2. DNS of gasliquid multiphase flows Bubbly flows 
Figure 1: DNS of gravitydriven bubbly flows [2,5,13,18,19,25] in a vertical channel. (a) Spherical bubbles. (b) Deformable bubbles. 
Figure 2: (a) Bubbly flow in a fullperiodic domain [14,16]. (b) Thermocapillarydriven motion of a swarm of droplets [5,23]. 

Figure 3: DNS of droplet collision with a fluidfluid interface without coalescence, by means of a multiple marker levelset method [1]. 

Figure 4: DNS of binary droplet collision with bouncing outcome, by means of a multiple marker levelset method [1]. 

Figure 5: Bouncing interaction of two deformable bubbles rising in a vertical channel [18]. 
Taylor bubbles, freesurfaces, and gasliquid jets Further efforts have been focused on the application of the numerical models to research the hydrodynamics of Taylor Bubbles [11,20], freesurfaces flows [8,21,28], gasliquid jets [10], the development of a numerical approach for binary droplet collisions in generalized Newtonian fluids [17], and the coupling of levelset method [1,3] with immersedboundary and movingmesh strategies to simulate bubbles and droplets in complex geometries [12]. 
Figure 6: Interfacial flow with topology changes. Oblique coalescence of two deformable bubbles, computed by means of the unstructured levelset method introduced in [1]. (a) Time evolution of the bubble shape, (b) Velocity field.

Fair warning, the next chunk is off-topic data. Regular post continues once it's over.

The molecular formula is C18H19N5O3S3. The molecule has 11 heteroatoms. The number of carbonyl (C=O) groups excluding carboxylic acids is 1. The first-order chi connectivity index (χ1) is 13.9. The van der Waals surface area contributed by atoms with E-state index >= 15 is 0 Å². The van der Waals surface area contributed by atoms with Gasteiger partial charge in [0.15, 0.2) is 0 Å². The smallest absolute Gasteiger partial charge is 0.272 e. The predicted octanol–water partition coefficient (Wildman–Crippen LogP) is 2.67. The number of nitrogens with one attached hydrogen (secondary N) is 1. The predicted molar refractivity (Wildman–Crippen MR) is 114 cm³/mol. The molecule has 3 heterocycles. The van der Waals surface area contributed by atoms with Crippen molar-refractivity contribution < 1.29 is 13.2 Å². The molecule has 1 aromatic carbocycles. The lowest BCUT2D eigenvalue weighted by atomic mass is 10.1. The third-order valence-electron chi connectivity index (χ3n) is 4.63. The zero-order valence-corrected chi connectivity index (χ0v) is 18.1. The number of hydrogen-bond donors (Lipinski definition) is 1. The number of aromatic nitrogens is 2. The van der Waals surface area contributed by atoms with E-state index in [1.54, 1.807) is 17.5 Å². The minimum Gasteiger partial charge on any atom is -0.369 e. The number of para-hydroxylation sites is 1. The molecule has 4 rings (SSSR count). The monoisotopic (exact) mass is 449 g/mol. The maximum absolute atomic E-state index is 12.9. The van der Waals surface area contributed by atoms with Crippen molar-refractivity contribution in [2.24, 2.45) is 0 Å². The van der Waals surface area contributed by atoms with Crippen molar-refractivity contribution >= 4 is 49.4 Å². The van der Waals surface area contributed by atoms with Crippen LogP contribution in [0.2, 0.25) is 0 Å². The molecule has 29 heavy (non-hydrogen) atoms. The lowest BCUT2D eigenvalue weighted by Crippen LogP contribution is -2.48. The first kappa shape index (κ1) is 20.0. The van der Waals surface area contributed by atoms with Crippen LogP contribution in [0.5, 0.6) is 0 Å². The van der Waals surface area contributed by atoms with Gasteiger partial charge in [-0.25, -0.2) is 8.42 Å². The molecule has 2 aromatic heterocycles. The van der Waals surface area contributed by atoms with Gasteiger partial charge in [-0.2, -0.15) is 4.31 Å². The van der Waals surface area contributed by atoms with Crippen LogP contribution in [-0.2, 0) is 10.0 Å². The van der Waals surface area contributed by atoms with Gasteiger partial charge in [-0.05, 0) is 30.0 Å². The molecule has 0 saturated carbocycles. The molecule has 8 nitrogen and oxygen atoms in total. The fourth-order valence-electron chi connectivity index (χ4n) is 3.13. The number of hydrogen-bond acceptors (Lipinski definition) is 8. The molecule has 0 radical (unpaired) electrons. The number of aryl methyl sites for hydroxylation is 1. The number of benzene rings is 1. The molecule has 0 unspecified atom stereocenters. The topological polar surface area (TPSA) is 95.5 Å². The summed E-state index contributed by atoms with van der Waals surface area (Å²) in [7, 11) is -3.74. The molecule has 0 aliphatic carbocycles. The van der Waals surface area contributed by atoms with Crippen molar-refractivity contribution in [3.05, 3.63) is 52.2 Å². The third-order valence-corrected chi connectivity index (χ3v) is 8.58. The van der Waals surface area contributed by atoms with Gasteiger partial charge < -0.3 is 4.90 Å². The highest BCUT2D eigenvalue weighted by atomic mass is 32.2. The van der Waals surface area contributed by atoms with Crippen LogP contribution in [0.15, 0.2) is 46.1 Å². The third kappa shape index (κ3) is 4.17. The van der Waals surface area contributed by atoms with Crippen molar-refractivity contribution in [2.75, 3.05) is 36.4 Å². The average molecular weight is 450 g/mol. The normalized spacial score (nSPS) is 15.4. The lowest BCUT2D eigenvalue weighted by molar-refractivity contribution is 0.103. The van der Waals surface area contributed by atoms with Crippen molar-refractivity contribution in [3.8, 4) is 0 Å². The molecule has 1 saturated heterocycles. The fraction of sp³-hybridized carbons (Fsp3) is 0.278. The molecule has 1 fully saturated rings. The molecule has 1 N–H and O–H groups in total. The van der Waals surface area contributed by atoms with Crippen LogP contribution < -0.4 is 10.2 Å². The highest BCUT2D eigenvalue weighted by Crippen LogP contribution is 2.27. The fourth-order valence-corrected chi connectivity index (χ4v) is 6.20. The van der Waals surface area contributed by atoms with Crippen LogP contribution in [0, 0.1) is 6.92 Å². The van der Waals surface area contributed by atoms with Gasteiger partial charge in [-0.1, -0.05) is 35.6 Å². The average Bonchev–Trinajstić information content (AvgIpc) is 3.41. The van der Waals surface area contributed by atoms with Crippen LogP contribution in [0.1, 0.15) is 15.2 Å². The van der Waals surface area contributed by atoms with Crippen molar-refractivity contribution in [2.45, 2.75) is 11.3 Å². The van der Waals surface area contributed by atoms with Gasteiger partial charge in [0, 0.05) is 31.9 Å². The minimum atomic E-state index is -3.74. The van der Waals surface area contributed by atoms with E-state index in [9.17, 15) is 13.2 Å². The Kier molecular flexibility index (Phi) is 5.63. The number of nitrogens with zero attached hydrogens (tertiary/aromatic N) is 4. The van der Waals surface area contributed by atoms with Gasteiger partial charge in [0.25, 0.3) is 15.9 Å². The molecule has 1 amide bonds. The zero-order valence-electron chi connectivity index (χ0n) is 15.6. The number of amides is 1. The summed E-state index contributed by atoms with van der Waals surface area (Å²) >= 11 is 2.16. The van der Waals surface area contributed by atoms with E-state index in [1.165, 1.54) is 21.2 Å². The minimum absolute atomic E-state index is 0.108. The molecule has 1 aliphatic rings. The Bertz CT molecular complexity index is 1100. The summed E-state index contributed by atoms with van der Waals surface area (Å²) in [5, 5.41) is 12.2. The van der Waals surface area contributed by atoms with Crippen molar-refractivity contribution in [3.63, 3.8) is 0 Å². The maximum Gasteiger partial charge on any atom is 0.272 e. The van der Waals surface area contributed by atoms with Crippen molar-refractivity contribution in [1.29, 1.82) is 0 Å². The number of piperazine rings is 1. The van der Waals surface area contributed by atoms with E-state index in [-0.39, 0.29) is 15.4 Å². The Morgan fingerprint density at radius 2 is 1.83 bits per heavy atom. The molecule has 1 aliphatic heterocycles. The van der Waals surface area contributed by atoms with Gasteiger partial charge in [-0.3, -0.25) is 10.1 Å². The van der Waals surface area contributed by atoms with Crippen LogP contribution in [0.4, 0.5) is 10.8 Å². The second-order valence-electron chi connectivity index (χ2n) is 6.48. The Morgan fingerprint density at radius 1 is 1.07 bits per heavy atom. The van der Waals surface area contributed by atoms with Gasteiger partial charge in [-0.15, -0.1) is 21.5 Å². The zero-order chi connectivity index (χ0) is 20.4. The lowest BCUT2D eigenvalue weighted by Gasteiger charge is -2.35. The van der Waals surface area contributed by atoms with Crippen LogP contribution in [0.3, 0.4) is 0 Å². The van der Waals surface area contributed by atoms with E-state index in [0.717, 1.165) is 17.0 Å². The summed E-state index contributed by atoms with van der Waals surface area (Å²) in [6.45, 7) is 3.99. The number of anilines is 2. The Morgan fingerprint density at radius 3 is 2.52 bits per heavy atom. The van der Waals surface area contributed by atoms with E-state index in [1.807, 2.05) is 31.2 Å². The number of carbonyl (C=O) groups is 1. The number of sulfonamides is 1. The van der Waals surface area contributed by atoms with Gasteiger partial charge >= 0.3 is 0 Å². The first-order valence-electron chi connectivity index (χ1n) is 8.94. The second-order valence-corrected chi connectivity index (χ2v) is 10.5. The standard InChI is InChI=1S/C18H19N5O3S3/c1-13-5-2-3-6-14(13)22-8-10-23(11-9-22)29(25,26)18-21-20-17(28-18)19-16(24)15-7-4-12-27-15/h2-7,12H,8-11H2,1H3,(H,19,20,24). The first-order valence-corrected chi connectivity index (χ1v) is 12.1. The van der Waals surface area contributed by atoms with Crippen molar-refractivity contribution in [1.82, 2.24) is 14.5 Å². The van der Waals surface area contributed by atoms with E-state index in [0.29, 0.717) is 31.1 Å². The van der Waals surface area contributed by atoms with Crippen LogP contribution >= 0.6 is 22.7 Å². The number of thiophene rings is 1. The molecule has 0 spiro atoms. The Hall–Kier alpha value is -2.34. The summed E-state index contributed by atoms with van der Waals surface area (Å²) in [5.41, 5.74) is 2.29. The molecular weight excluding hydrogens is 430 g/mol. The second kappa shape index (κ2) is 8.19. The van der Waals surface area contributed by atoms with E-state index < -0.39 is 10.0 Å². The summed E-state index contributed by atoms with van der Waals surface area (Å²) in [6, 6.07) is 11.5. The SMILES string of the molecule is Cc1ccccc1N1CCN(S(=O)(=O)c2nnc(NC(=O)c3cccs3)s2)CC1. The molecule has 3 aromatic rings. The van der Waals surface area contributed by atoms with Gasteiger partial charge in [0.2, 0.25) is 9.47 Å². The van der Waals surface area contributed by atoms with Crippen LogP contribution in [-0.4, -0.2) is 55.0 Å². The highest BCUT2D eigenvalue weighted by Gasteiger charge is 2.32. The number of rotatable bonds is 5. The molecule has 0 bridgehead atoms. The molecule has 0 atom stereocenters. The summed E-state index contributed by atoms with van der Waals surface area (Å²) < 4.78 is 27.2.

Figure 7: Interfacial flow with topology changes. Impact of a drop (water) fallen down into a liquid film (air as environment fluid), computed by means of the unstructured levelset method introduced in [1]. 

Figure 8: Free surface flow. Collapse of a liquid column (water) in a rectangular container (air as environment fluid), computed by means of the unstructured levelset method introduced in


Figure 9: Free surface flow. Oscillating water column (OWC) system (air as environment fluid), computed by means of the unstructured levelset method introduced in [1]. 

Figure 10: 3D dam break over a fixed obstacle, simulated by means of the freesurface flow solver (single phase model) on an unstructured mesh [8]. 

Figure 11: 3D sphere entry in water, presented in [21]. The interaction between the freesurface and the moving solid is considered by using a IBM technique.. 

Figure 12: Injection of high speed liquid and gas flows in 3D coaxial configuration at Re=10000 [10]. A notable application is the atomization of liquid propellants in combustion engines. 

Figure 13: Study of the Liquid Injection into stagnant air by means of CLSAMR strategy [10]. Phenomenological study for variable Re, We and Oh numbers. Case of Re=800, high Oh number. 

Figure 14: Binary droplet collision at high Weber number using a levelset with lamella stabilization model [17]. 

Figure 15: Binary droplet collision at high Weber number using a levelset with lamella stabilization model [17].